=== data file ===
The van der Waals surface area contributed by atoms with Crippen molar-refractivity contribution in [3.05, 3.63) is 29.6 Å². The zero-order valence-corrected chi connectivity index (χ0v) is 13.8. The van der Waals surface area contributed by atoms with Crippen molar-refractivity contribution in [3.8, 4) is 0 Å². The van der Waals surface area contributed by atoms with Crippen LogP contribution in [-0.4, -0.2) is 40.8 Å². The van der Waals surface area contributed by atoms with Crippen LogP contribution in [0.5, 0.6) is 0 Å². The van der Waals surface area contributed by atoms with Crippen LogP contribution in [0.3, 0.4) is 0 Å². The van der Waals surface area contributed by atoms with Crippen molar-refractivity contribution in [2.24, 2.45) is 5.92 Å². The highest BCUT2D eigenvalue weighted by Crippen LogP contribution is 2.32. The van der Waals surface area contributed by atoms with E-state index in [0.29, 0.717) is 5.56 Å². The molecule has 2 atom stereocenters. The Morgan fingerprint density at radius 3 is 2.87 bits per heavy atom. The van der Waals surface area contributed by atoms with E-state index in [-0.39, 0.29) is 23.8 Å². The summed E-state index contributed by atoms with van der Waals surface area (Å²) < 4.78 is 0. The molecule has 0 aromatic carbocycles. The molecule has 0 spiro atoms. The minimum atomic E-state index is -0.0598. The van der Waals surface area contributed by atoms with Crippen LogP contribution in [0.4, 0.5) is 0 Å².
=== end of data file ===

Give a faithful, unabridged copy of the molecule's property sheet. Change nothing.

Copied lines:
The van der Waals surface area contributed by atoms with Crippen molar-refractivity contribution in [3.05, 3.63) is 29.6 Å². The zero-order valence-corrected chi connectivity index (χ0v) is 13.8. The van der Waals surface area contributed by atoms with Crippen molar-refractivity contribution in [3.8, 4) is 0 Å². The van der Waals surface area contributed by atoms with Crippen LogP contribution in [-0.4, -0.2) is 40.8 Å². The van der Waals surface area contributed by atoms with Crippen LogP contribution in [0.5, 0.6) is 0 Å². The van der Waals surface area contributed by atoms with Crippen LogP contribution in [0.3, 0.4) is 0 Å². The van der Waals surface area contributed by atoms with Crippen molar-refractivity contribution in [2.24, 2.45) is 5.92 Å². The highest BCUT2D eigenvalue weighted by Crippen LogP contribution is 2.32. The van der Waals surface area contributed by atoms with E-state index in [0.29, 0.717) is 5.56 Å². The molecule has 2 atom stereocenters. The Morgan fingerprint density at radius 3 is 2.87 bits per heavy atom. The van der Waals surface area contributed by atoms with E-state index in [-0.39, 0.29) is 23.8 Å². The summed E-state index contributed by atoms with van der Waals surface area (Å²) < 4.78 is 0. The molecule has 0 aromatic carbocycles. The molecule has 0 spiro atoms. The minimum atomic E-state index is -0.0598. The van der Waals surface area contributed by atoms with Crippen LogP contribution in [0.4, 0.5) is 0 Å².